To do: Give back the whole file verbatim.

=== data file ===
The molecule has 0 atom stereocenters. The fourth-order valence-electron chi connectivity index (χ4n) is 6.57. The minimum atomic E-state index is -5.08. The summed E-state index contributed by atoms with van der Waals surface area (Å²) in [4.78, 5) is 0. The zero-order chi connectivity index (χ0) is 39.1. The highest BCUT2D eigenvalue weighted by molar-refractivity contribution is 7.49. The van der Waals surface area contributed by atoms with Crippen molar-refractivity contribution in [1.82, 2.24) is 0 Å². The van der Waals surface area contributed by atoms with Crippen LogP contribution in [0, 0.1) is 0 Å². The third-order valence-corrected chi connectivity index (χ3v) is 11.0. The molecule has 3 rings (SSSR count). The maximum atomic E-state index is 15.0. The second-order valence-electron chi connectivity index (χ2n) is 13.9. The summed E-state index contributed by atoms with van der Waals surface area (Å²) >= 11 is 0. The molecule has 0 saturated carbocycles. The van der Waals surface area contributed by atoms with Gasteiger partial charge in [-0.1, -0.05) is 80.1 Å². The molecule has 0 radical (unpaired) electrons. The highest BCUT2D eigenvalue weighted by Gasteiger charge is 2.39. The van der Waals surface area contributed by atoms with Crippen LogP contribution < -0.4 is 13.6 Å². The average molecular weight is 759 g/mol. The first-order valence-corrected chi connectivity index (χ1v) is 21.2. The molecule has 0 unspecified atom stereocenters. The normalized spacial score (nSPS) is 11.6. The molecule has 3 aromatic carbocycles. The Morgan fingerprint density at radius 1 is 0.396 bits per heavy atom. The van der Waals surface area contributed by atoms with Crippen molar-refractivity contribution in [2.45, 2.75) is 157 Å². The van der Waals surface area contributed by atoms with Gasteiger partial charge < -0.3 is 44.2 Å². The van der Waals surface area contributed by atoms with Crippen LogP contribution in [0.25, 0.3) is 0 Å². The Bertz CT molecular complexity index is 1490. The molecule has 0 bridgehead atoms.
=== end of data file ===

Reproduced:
The molecule has 0 atom stereocenters. The fourth-order valence-electron chi connectivity index (χ4n) is 6.57. The minimum atomic E-state index is -5.08. The summed E-state index contributed by atoms with van der Waals surface area (Å²) in [4.78, 5) is 0. The zero-order chi connectivity index (χ0) is 39.1. The highest BCUT2D eigenvalue weighted by molar-refractivity contribution is 7.49. The van der Waals surface area contributed by atoms with Crippen molar-refractivity contribution in [1.82, 2.24) is 0 Å². The van der Waals surface area contributed by atoms with Crippen LogP contribution in [0, 0.1) is 0 Å². The third-order valence-corrected chi connectivity index (χ3v) is 11.0. The molecule has 3 rings (SSSR count). The maximum atomic E-state index is 15.0. The second-order valence-electron chi connectivity index (χ2n) is 13.9. The summed E-state index contributed by atoms with van der Waals surface area (Å²) >= 11 is 0. The molecule has 0 saturated carbocycles. The van der Waals surface area contributed by atoms with Gasteiger partial charge in [-0.1, -0.05) is 80.1 Å². The molecule has 0 radical (unpaired) electrons. The highest BCUT2D eigenvalue weighted by Gasteiger charge is 2.39. The van der Waals surface area contributed by atoms with Crippen LogP contribution < -0.4 is 13.6 Å². The average molecular weight is 759 g/mol. The first-order valence-corrected chi connectivity index (χ1v) is 21.2. The molecule has 0 unspecified atom stereocenters. The normalized spacial score (nSPS) is 11.6. The molecule has 3 aromatic carbocycles. The Morgan fingerprint density at radius 1 is 0.396 bits per heavy atom. The van der Waals surface area contributed by atoms with Crippen molar-refractivity contribution in [2.45, 2.75) is 157 Å². The van der Waals surface area contributed by atoms with Gasteiger partial charge < -0.3 is 44.2 Å². The van der Waals surface area contributed by atoms with Crippen LogP contribution in [0.25, 0.3) is 0 Å². The Bertz CT molecular complexity index is 1490. The molecule has 0 bridgehead atoms.